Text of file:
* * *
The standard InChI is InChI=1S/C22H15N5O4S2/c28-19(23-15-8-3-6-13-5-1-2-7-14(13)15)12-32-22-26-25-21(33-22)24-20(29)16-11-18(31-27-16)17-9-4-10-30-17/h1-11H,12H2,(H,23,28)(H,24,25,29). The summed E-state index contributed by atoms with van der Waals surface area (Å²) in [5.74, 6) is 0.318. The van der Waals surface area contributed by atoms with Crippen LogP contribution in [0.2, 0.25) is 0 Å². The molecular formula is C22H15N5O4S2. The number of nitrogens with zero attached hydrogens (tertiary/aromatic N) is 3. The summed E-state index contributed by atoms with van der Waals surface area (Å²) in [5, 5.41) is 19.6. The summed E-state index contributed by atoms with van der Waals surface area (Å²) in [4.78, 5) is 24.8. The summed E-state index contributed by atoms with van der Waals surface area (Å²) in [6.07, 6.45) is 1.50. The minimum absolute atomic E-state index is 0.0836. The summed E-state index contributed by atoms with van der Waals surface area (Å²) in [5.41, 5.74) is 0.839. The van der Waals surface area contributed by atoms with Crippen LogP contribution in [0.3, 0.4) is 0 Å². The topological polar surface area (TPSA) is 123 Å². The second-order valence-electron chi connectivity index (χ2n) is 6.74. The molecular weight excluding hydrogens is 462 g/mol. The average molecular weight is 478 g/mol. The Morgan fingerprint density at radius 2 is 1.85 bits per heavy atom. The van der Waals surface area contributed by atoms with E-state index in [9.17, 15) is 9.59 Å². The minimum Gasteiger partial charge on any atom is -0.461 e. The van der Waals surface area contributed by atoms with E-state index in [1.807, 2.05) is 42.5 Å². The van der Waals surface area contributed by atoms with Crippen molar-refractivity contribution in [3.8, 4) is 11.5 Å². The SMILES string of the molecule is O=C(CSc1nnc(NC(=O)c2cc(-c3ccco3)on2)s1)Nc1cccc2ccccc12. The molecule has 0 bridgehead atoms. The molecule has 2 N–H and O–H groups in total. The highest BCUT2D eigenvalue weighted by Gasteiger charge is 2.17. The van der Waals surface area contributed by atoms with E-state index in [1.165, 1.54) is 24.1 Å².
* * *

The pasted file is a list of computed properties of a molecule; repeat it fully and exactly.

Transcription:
The standard InChI is InChI=1S/C22H15N5O4S2/c28-19(23-15-8-3-6-13-5-1-2-7-14(13)15)12-32-22-26-25-21(33-22)24-20(29)16-11-18(31-27-16)17-9-4-10-30-17/h1-11H,12H2,(H,23,28)(H,24,25,29). The summed E-state index contributed by atoms with van der Waals surface area (Å²) in [5.74, 6) is 0.318. The van der Waals surface area contributed by atoms with Crippen LogP contribution in [0.2, 0.25) is 0 Å². The molecular formula is C22H15N5O4S2. The number of nitrogens with zero attached hydrogens (tertiary/aromatic N) is 3. The summed E-state index contributed by atoms with van der Waals surface area (Å²) in [5, 5.41) is 19.6. The summed E-state index contributed by atoms with van der Waals surface area (Å²) in [4.78, 5) is 24.8. The summed E-state index contributed by atoms with van der Waals surface area (Å²) in [6.07, 6.45) is 1.50. The minimum absolute atomic E-state index is 0.0836. The summed E-state index contributed by atoms with van der Waals surface area (Å²) in [5.41, 5.74) is 0.839. The van der Waals surface area contributed by atoms with Crippen LogP contribution in [0.3, 0.4) is 0 Å². The topological polar surface area (TPSA) is 123 Å². The second-order valence-electron chi connectivity index (χ2n) is 6.74. The molecular weight excluding hydrogens is 462 g/mol. The average molecular weight is 478 g/mol. The Morgan fingerprint density at radius 2 is 1.85 bits per heavy atom. The van der Waals surface area contributed by atoms with E-state index in [9.17, 15) is 9.59 Å². The minimum Gasteiger partial charge on any atom is -0.461 e. The van der Waals surface area contributed by atoms with E-state index in [1.807, 2.05) is 42.5 Å². The van der Waals surface area contributed by atoms with Crippen molar-refractivity contribution in [3.8, 4) is 11.5 Å². The SMILES string of the molecule is O=C(CSc1nnc(NC(=O)c2cc(-c3ccco3)on2)s1)Nc1cccc2ccccc12. The molecule has 0 bridgehead atoms. The molecule has 2 N–H and O–H groups in total. The highest BCUT2D eigenvalue weighted by Gasteiger charge is 2.17. The van der Waals surface area contributed by atoms with E-state index in [1.165, 1.54) is 24.1 Å².